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Taking a balanced approach
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We inaugurate a new governor in January. A new Legislature convenes. The elections are over. The hard tasks of governing await.
Our state faces a serious and widening gulf between the money coming in and the money we Georgians need to invest in real solutions to our everyday challenges. Now more than ever we need leaders with a clear vision for our state — a vision that recognizes the importance of public investments that solve problems.
Georgians feel the lack of public investments every time they sit in gridlocked traffic or take a child to school in an overcrowded classroom taught in a trailer. It hits home when they hear of another business lost to a neighboring state because of our aging infrastructure or unprepared workforce, when they have to ration water during drought, or when they read about another abused spouse waiting for a space at a shelter.
They know it when they wonder how long EMT or fire department response to a 911 call will take, or meet another new college graduate who could not find a good job and had to move back home.
Georgians see every day why we have to rethink the way we meet the challenges facing our state.
There has never been a collapse in revenues like we’ve seen these past couple of years due to the national recession. At the same time, the population — and what it takes to invest in real solutions — have grown. This is not a problem that can be solved by cuts in spending alone. Most states have raised revenue during this recession as part of a balanced approach.
A family sitting around the table in hard times like these discusses what they can do without, but they also look for ways to bring in more money. Families and businesses do their best to plan and invest for the future. States must do the same thing; when they don’t, families and businesses pay the price.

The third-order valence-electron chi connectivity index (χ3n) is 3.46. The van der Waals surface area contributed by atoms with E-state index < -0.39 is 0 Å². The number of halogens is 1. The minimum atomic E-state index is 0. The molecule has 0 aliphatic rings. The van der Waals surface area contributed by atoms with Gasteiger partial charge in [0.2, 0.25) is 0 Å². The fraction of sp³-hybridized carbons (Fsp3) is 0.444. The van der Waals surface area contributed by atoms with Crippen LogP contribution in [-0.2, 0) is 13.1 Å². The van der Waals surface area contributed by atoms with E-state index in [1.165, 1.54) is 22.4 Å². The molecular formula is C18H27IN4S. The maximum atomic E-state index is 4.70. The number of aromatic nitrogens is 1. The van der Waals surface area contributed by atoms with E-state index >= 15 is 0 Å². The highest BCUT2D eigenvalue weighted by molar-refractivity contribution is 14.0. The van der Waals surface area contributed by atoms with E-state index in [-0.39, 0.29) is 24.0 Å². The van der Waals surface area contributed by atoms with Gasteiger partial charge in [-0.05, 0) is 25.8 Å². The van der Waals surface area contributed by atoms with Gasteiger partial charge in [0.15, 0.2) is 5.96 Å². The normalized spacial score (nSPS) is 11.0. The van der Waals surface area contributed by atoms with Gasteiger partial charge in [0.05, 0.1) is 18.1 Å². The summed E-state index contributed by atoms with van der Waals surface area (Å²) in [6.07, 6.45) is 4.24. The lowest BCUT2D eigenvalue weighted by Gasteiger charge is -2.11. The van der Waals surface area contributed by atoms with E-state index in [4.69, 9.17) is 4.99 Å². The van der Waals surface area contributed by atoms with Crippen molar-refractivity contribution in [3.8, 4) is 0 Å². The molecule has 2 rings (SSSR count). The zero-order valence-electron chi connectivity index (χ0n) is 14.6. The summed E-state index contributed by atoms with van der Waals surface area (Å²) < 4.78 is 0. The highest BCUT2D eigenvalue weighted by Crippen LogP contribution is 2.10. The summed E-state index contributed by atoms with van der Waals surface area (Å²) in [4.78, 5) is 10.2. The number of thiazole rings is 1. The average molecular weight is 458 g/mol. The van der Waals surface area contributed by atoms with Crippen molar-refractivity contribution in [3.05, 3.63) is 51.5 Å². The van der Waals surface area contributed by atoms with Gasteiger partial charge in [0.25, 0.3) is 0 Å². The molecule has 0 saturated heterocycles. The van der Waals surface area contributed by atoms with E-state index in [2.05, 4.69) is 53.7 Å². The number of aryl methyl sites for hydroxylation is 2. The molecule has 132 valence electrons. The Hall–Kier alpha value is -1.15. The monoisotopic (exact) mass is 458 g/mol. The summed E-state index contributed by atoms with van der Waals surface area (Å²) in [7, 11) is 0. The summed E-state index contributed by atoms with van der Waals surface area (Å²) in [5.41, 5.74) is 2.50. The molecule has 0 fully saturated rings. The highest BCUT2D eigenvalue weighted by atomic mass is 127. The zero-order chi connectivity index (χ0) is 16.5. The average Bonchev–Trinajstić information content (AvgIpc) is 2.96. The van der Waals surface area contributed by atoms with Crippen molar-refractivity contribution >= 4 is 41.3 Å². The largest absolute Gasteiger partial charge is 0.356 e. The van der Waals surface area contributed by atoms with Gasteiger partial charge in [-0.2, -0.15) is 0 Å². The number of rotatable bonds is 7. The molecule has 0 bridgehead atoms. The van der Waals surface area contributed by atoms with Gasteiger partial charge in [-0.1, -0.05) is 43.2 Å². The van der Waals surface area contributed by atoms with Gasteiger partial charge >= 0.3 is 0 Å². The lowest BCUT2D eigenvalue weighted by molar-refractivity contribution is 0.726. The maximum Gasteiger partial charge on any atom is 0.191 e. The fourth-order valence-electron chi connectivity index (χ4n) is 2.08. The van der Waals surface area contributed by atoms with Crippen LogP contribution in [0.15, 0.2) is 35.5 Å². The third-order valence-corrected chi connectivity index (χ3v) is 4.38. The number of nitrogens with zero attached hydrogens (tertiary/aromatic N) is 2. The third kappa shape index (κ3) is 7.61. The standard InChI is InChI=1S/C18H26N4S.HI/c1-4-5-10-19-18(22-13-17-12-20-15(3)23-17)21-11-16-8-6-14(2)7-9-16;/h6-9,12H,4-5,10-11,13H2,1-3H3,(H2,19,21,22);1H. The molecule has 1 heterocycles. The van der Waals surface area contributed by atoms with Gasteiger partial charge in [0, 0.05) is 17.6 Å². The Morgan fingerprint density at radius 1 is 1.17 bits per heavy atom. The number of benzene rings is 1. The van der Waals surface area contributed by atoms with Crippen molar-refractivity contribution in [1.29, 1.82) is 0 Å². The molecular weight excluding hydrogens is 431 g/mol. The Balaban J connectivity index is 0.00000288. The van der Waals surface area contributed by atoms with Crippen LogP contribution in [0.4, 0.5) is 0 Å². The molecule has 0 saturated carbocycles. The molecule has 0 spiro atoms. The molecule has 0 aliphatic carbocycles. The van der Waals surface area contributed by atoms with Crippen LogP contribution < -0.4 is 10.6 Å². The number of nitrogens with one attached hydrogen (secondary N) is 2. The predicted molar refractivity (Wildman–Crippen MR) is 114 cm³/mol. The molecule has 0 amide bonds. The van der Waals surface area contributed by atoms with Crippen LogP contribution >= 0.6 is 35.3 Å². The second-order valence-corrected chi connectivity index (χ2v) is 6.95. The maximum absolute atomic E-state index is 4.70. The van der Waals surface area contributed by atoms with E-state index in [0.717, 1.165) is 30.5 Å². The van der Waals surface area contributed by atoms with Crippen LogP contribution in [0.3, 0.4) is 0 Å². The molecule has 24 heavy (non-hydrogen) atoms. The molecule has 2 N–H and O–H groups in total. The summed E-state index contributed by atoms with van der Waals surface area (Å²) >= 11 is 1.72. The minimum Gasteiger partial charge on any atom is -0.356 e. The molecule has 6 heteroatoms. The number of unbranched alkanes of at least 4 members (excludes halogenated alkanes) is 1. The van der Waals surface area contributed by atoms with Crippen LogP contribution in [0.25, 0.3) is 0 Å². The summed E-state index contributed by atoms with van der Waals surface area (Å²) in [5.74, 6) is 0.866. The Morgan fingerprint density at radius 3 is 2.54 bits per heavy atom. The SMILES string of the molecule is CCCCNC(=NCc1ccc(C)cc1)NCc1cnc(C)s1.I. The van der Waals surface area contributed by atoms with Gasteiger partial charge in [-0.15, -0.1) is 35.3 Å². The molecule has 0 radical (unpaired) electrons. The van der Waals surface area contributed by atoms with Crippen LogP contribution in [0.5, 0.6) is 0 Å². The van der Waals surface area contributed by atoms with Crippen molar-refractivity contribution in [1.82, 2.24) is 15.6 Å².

That’s why we now need a balanced approach — one that includes revenues; one that brings in enough money to pay the bills and also to invest in the future. A balanced approach would move beyond cuts alone and include solutions such as increasing the cigarette tax; eliminating narrow, ineffective special interest tax breaks while preserving broad-based exemptions like that on groceries; modernizing the sales tax to cover more services, like pet grooming, dry cleaning and club memberships; maintaining diversified revenue sources for stability and reflecting today’s economy; and enacting a state earned income tax credit to support working families.
The partners of 2020 Georgia, a new and growing alliance of community leaders and organizations, look forward to working with the new governor, state legislators, and the 2010 Special Council on Tax Reform and Fairness for Georgians to craft policies that ensure that Georgia is a great state in which to raise a family and start a business.
We formed 2020 Georgia because the problems are urgent and delay has a price.
Every year that we fail to address our problems only shifts greater costs to the future. Today’s bill-you-later budgeting and hollowed-out tax system increase tomorrow’s needs and mean hard-working families will have to pay more someday. We just haven’t gotten the bill yet.
A balanced approach that brings in enough money to pay the bills and invest in the future is the real solution for the challenges Georgians face every day. Innovative funding and revenue solutions will promote a faster, more sustainable recovery and a more competitive economy. Long-term strategies and lasting solutions that thoughtfully invest in education, public safety, health, the environment, and our state’s natural and cultural resources will ensure Georgia’s prosperity.
Balance today holds down costs tomorrow and makes Georgia an attractive place to raise a family and start a business. We need to act now. Our future is in the balance.
Ken Mitchell, senior state director of AARP Georgia, and Kim Anderson, CEO of Families First, are partners of 2020 Georgia, an alliance of more than 60 organizations whose goal is to promote solutions that meet the short and long-term needs of Georgia and its people. Find out more at